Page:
Dismiss Notice
Join Physics Forums Today!
The friendliest, high quality science and math community on the planet! Everyone who loves science is here!

Cautionary Tale of "Unpublished" 17 Lines of Code

  1. Mar 25, 2016 #1

    jedishrfu

    Staff: Mentor

  2. jcsd
  3. Mar 25, 2016 #2

    Borg

    User Avatar
    Science Advisor
    Gold Member

    Nice. :oldtongue:
     
  4. Mar 25, 2016 #3

    QuantumQuest

    User Avatar
    Gold Member

    It is a sadly case of us developers being mere users and in many cases just bystanders, of what is taking place in our software, due to the logarithmically increased complexity of the systems/components we use and software demands - as a whole, that we have to face. Surely, no one can overlook the advantages of well implemented and tested libraries and components and there are good efforts and will, to overcome such issues. However, what reduces our development time and efforts, can suddenly get a real boomerang towards our heads and the worst thing is that it gradually becomes totally out of our control.
     
    Last edited: Mar 25, 2016
  5. Mar 25, 2016 #4

    jedishrfu

    Staff: Mentor

    I wouldn't say it's out of your control. Many shops archive third party lobs and their source for just such an event. However in the JavaScript world, it's not uncommon to simply reference the needed library from wherever it's hosted to get the latest and greatest version and in this case it can become a huge problem.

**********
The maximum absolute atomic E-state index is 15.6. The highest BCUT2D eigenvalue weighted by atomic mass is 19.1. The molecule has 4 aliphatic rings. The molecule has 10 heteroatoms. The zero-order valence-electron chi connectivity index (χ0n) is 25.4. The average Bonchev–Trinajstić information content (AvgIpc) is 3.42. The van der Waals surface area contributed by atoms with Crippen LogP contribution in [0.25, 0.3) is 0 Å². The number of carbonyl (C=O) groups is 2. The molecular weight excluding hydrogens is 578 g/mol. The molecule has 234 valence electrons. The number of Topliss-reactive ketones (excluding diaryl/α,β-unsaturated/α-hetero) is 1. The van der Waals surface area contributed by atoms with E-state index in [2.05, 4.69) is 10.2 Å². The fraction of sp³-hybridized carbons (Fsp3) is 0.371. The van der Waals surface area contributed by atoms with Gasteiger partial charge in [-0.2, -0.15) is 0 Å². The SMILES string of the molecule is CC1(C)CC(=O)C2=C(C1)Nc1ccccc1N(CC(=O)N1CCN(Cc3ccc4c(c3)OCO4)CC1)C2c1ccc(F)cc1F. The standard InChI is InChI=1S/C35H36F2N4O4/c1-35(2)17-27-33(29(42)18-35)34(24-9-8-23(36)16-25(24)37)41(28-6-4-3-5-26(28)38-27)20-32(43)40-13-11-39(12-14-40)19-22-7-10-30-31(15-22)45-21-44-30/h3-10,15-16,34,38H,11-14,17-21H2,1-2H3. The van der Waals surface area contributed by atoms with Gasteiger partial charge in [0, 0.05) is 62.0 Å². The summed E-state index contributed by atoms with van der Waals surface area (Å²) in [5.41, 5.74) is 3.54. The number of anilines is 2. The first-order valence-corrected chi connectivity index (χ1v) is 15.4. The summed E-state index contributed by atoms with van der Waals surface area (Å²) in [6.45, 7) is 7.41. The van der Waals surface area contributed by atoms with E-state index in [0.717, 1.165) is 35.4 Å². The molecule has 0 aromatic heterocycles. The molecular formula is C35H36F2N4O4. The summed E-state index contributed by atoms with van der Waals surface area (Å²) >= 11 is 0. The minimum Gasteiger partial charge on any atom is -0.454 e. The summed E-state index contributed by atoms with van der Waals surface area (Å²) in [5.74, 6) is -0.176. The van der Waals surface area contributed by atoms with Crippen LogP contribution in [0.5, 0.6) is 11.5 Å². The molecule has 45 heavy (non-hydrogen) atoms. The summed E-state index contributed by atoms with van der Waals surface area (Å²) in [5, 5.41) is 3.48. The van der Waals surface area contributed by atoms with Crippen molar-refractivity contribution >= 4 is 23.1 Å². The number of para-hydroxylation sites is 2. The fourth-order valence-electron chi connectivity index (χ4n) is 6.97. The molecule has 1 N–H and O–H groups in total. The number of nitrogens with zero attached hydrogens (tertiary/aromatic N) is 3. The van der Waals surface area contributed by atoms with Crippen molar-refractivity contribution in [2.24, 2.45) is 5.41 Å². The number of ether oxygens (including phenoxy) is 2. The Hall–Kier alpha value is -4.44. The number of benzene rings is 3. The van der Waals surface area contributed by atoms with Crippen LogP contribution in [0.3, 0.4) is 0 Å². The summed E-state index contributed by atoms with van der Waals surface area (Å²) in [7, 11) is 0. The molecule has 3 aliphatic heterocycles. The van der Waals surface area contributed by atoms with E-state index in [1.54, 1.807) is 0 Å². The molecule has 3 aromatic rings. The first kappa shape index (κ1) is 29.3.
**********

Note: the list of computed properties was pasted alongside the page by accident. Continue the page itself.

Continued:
6. Mar 25, 2016 #5

    QuantumQuest

    User Avatar
    Gold Member

    Yes, I mainly talk about such cases with web libraries/components and versions. JavaScript has become a real messy thing in its present form of frameworks and because it's usually the case to reference what you need than to include it, things are getting really out of control or messy and upsetting at best. If archiving is an option then surely it's utilized.
     
  7. Mar 25, 2016 #6

    jedishrfu

    Staff: Mentor

    Last edited by a moderator: May 7, 2017
  8. Mar 28, 2016 #7

    anorlunda

    User Avatar
    Science Advisor
    Gold Member

    The risks of dependencies are not limited to open source.

    At least part of the risk is dependency on anything that might change in the future. I have often wondered how much security we forgo by not making some systems read-only after deployment.

    For example, a Chromebook laptop with all the software and static data burned in ROM, and no mechanism for update or change, and no external links to software like javascript. Even buffer overflows could not overwrite code or static data. That would defeat a lot of future bugs and malware; not all but a lot.

    Another example, if Iran had their PLCs as ROM only, would that have defeated the Stuxnet worm?
     
  9. Mar 28, 2016 #8

    HallsofIvy

    User Avatar
    Staff Emeritus
    Science Advisor

    Last edited by a moderator: May 7, 2017
  10. Mar 28, 2016 #9

    jedishrfu

    Staff: Mentor

    Nah that was book two yet to be published.
     
  11. Mar 29, 2016 #10

    DrClaude

    User Avatar

    Staff: Mentor

    What I don't understand is that the package was published under WTFPL. This means that npm could've left it in their repository.
     
Know someone interested in this topic? Share this thread via Reddit, Google+, Twitter, or Facebook

Have something to add?
Draft saved Draft deleted



Similar Discussions: Cautionary Tale of "Unpublished" 17 Lines of Code
  1. HTML Codes (Replies: 5)

  2. SNES codes (Replies: 3)

  3. Excel code (Replies: 1)

Loading...